'They need to be remembered'
By Mark Perkiss - Staff Writer nj.com
John Moore, who hit the beaches of Normandy six days after D-Day in 1944 and fought in France and Germany, choked up yesterday as he looked at plans for a New Jersey World War II memorial to be built in Trenton.
"This is for the guys that stayed over there and didn't come back with us," he said as his eyes filled with tears. "They need it. They need to be remembered."
Moore, 84, of Kenilworth, was one of about 50 veterans who attended a ceremony to dedicate the site for the memorial, which will be built in Veterans Park, directly across West State Street from the State House.
The state does not have a memorial honoring World War II veterans, though about a third of New Jersey's 670,000 veterans served during that conflict. There are state memorials honoring Vietnam veterans (in Holmdel) and Korean veterans (in Atlantic City).
Plans for the $4 million project call for a circular monument to be highlighted by a sculpture in the center dubbed "Lady Victory" and surrounded by markers honoring each of the military services involved in World War II and "story walls" showing contributions by New Jersey soldiers in battle and their families back home.
The design also calls for displays of battle scenes from both Europe and the Pacific.
The Trenton site, which is owned by the state, was chosen by a 13-member commission appointed by Gov. James E. McGreevey and headed by the governor's father, Jack, a former Marine drill instructor who served in World War II and the Korean War.
The state has allocated $2 million for the memorial and the Casino Reinvestment Development Authority, which helped fund the Korean War memorial, is contributing $1 million and the commission plans to raise the remaining $1 million.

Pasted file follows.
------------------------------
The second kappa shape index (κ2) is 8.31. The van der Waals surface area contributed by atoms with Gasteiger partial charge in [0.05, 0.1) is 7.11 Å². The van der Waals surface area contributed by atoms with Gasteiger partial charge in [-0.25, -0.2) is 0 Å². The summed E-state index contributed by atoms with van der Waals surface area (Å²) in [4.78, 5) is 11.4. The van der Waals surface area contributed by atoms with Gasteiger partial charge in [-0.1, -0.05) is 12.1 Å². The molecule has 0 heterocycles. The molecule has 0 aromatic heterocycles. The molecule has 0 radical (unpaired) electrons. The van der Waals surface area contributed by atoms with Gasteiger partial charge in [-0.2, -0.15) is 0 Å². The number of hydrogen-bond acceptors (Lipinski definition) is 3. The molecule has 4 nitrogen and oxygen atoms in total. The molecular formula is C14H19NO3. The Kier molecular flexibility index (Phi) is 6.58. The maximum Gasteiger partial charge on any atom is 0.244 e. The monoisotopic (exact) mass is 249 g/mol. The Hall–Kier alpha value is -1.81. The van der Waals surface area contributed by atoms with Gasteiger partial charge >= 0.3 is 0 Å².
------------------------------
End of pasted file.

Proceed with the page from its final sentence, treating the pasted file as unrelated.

The plan has drawn ire from a small veterans group that dedicated a memorial to "all New Jersey veterans of all wars" in the park in 1998 and says it was not consulted about the
plans to use Veterans Park for the World War ll memorial.
'We dedicated a memorial there and now they want to push us away and stick a World War II memorial in a place that's far too small," said John Warwick, president of the Vietnam
Combat Veterans Coalition, which has about 100 members.
" It doesn't make sense to change the purpose of a park already dedicated to veterans and what they're doing is an injustice to World War II veterans and does not properly honor them," he said.
Stephen Abel, the state's acting deputy commissioner for veterans affairs at the Department of Military and Veterans Affairs, said the existing monument and a tree planted in the park in honor of former Gov. Christie Whitman will be moved but be retained as part of the new monument.
"This group is not losing anything," Abel said. "The plaque they have will be moved to a more prominent place near the front of the monument and we're continuing to call the park
Veterans Park," he said.
Plans call for construction of the World War II memorial to start in March and be completed in the fall of 2005.
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